We spent last week in our home state…on vacation. It’s weird to go to the place you spent most of your life and stay in a hotel. But that is exactly what we did. We took our kids to DC for the week and showed them as many sights as we could, or at least as many as we could find on a map.
Washington, DC itself is, thankfully, exactly as we left it, but the Maryland suburbs that we used to call home are almost unrecognizable and we haven’t even been gone that long. The second night we were there we drove on a toll road that has been the stuff of legend our entire lives. The Inter-County Connector (See? I don’t even know how to spell it properly.) enraged various groups for various reasons over the last 30 years. It would get stuck in legislation that would last over multiple governmental changes and we got so used to the “Future Sight” signs that we never really expected they’d be replaced with the actual road. When we moved, there were bulldozers lined up and I STILL didn’t believe it would be a reality.
This week we drove on it and it was a glorious respite from the high-blood-pressure inducing traffic that defines the DC suburbs. The Husband said driving it was like riding a unicorn. We could hardly believe it.
That road (and all its mystic qualities) was just one more addition to the long list of reminders that I don’t live there anymore. Don’t get me wrong, I love where I am and my family will hate me for saying it, but I never want to go back. That said, just because I’ve moved away, doesn’t mean it’s gets any easier to feel like a visitor in my hometown.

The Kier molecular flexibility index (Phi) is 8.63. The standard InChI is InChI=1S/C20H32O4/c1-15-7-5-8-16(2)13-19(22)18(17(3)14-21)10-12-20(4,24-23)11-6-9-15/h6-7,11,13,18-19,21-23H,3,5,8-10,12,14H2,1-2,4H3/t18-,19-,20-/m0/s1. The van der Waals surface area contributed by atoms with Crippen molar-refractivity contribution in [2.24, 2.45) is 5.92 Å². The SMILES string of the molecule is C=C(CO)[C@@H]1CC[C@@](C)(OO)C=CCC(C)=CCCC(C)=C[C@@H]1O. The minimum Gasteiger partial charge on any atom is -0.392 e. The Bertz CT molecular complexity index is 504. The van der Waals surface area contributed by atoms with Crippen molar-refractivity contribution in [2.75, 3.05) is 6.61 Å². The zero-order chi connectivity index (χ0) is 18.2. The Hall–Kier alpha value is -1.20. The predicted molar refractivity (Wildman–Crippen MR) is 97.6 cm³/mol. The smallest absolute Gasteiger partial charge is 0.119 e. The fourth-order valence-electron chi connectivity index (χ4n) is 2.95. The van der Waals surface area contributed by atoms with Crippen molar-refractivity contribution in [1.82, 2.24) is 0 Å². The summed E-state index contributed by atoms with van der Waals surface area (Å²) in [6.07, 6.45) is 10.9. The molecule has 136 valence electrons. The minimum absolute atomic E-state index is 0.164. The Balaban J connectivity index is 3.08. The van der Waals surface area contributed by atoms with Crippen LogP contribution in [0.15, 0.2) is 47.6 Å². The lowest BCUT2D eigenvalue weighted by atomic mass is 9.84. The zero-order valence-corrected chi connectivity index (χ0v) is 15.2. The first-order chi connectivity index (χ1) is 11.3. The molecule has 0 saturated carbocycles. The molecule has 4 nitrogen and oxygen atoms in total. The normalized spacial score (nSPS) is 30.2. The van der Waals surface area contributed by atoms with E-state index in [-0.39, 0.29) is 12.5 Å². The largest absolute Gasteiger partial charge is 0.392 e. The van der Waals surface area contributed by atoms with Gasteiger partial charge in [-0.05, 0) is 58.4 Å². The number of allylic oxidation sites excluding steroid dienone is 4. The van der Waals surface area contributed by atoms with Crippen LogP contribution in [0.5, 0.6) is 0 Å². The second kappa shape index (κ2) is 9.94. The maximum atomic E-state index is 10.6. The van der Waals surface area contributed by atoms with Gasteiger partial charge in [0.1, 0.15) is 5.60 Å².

My own kids have no memory of the neighborhood I feel such close ties to. They barely remember the friends they had there and yet those people are indelibly etched on my heart. The Husband and I had a ball pointing out all the new things that have gone up since we left. Guess the economy still hasn’t reached Montgomery County Developers. In the past, I’ve always felt my heart tug when we drive the streets of my Maryland. This time was different. This time I felt like a visitor. It was a restful, wonderful vacation filled with people we love but I felt like the people enclosed in our little mini-van were on an adventure in a new land. There was familiarity among the company, but the familiarity ended there.
I realized something at the end of the week. My brother in law was saying that “That” road felt strange to him because it was surrounded by trees and not buildings or homes. Huh, I thought, it didn’t strike me as odd at all. Later I realized it was because that road was the only thing that seemed familiar. The new ICC reminds me of the Garden State Parkway (my own toll road) stretch from my house to my inlaws-minus a rest stop or two. I actually said to my brother in law, “see I guess we’re used to it because it reminds us of the roads at home.”
Home. Apparently it isn’t about the state you’re in, but rather where your life is.
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